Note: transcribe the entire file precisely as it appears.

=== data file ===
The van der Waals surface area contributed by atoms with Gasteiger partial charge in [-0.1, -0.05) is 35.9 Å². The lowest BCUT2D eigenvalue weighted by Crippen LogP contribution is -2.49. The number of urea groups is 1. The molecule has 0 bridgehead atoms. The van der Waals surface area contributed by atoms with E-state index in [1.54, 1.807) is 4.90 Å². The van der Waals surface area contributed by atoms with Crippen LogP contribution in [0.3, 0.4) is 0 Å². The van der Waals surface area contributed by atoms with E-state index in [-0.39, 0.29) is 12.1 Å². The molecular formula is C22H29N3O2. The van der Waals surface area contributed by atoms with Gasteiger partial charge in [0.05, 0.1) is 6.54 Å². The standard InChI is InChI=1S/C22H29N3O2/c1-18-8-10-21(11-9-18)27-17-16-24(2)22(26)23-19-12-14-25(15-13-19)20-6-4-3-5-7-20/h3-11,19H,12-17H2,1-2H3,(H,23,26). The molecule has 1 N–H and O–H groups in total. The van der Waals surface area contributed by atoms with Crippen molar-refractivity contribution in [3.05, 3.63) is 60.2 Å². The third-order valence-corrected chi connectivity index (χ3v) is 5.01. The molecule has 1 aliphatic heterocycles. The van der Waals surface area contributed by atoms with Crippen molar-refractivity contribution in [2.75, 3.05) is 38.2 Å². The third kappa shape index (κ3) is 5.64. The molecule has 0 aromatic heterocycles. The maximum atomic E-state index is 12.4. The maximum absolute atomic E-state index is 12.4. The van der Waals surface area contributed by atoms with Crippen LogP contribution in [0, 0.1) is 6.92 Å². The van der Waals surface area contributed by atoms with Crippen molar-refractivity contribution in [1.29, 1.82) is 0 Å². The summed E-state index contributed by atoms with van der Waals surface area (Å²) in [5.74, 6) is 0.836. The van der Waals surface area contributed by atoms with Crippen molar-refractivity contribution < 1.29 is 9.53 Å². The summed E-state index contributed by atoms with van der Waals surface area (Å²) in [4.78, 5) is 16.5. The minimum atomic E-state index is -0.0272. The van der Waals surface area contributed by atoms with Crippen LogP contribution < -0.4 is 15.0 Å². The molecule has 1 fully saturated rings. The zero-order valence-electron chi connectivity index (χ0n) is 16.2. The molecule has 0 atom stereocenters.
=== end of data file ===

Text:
The van der Waals surface area contributed by atoms with Gasteiger partial charge in [-0.1, -0.05) is 35.9 Å². The lowest BCUT2D eigenvalue weighted by Crippen LogP contribution is -2.49. The number of urea groups is 1. The molecule has 0 bridgehead atoms. The van der Waals surface area contributed by atoms with E-state index in [1.54, 1.807) is 4.90 Å². The van der Waals surface area contributed by atoms with Crippen LogP contribution in [0.3, 0.4) is 0 Å². The van der Waals surface area contributed by atoms with E-state index in [-0.39, 0.29) is 12.1 Å². The molecular formula is C22H29N3O2. The van der Waals surface area contributed by atoms with Gasteiger partial charge in [0.05, 0.1) is 6.54 Å². The standard InChI is InChI=1S/C22H29N3O2/c1-18-8-10-21(11-9-18)27-17-16-24(2)22(26)23-19-12-14-25(15-13-19)20-6-4-3-5-7-20/h3-11,19H,12-17H2,1-2H3,(H,23,26). The molecule has 1 N–H and O–H groups in total. The van der Waals surface area contributed by atoms with Crippen molar-refractivity contribution in [3.05, 3.63) is 60.2 Å². The third-order valence-corrected chi connectivity index (χ3v) is 5.01. The molecule has 1 aliphatic heterocycles. The van der Waals surface area contributed by atoms with Crippen molar-refractivity contribution in [2.75, 3.05) is 38.2 Å². The third kappa shape index (κ3) is 5.64. The molecule has 0 aromatic heterocycles. The maximum atomic E-state index is 12.4. The maximum absolute atomic E-state index is 12.4. The van der Waals surface area contributed by atoms with Crippen LogP contribution in [0, 0.1) is 6.92 Å². The van der Waals surface area contributed by atoms with Crippen molar-refractivity contribution in [1.29, 1.82) is 0 Å². The summed E-state index contributed by atoms with van der Waals surface area (Å²) in [5.74, 6) is 0.836. The van der Waals surface area contributed by atoms with Crippen molar-refractivity contribution < 1.29 is 9.53 Å². The summed E-state index contributed by atoms with van der Waals surface area (Å²) in [4.78, 5) is 16.5. The minimum atomic E-state index is -0.0272. The van der Waals surface area contributed by atoms with Crippen LogP contribution < -0.4 is 15.0 Å². The molecule has 1 fully saturated rings. The zero-order valence-electron chi connectivity index (χ0n) is 16.2. The molecule has 0 atom stereocenters.